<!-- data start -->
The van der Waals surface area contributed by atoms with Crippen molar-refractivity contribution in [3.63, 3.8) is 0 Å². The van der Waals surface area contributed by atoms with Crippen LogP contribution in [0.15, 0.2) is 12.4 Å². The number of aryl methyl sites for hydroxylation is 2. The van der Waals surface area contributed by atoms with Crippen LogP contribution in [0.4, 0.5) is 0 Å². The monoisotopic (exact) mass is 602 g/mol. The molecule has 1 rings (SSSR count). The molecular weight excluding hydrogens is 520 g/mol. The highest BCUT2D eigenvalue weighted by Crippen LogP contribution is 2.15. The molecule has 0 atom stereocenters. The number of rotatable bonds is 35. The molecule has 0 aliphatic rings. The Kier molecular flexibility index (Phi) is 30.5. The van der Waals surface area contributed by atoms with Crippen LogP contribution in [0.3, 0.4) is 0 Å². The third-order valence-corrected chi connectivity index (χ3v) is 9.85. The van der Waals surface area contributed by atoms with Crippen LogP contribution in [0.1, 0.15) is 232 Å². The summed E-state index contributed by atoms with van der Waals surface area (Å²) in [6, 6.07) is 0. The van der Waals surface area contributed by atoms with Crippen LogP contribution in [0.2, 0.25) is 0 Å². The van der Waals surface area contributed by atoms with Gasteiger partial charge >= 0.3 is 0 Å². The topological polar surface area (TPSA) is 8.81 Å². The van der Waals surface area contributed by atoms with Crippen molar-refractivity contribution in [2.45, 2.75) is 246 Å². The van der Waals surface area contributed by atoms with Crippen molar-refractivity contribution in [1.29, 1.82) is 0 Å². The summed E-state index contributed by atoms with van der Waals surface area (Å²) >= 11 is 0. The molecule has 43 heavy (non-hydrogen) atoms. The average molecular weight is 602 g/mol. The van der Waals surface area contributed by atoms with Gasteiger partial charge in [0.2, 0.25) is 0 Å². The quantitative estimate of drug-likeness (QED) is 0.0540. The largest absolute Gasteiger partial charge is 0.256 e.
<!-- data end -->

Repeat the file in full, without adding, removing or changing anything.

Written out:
The van der Waals surface area contributed by atoms with Crippen molar-refractivity contribution in [3.63, 3.8) is 0 Å². The van der Waals surface area contributed by atoms with Crippen LogP contribution in [0.15, 0.2) is 12.4 Å². The number of aryl methyl sites for hydroxylation is 2. The van der Waals surface area contributed by atoms with Crippen LogP contribution in [0.4, 0.5) is 0 Å². The monoisotopic (exact) mass is 602 g/mol. The molecule has 1 rings (SSSR count). The molecular weight excluding hydrogens is 520 g/mol. The highest BCUT2D eigenvalue weighted by Crippen LogP contribution is 2.15. The molecule has 0 atom stereocenters. The number of rotatable bonds is 35. The molecule has 0 aliphatic rings. The Kier molecular flexibility index (Phi) is 30.5. The van der Waals surface area contributed by atoms with Crippen LogP contribution in [0.3, 0.4) is 0 Å². The third-order valence-corrected chi connectivity index (χ3v) is 9.85. The van der Waals surface area contributed by atoms with Crippen LogP contribution in [0.1, 0.15) is 232 Å². The summed E-state index contributed by atoms with van der Waals surface area (Å²) in [6, 6.07) is 0. The van der Waals surface area contributed by atoms with Crippen LogP contribution in [0.2, 0.25) is 0 Å². The van der Waals surface area contributed by atoms with Gasteiger partial charge >= 0.3 is 0 Å². The topological polar surface area (TPSA) is 8.81 Å². The van der Waals surface area contributed by atoms with Crippen molar-refractivity contribution in [2.45, 2.75) is 246 Å². The van der Waals surface area contributed by atoms with Crippen molar-refractivity contribution in [1.29, 1.82) is 0 Å². The summed E-state index contributed by atoms with van der Waals surface area (Å²) >= 11 is 0. The molecule has 43 heavy (non-hydrogen) atoms. The average molecular weight is 602 g/mol. The van der Waals surface area contributed by atoms with Gasteiger partial charge in [0.2, 0.25) is 0 Å². The quantitative estimate of drug-likeness (QED) is 0.0540. The largest absolute Gasteiger partial charge is 0.256 e.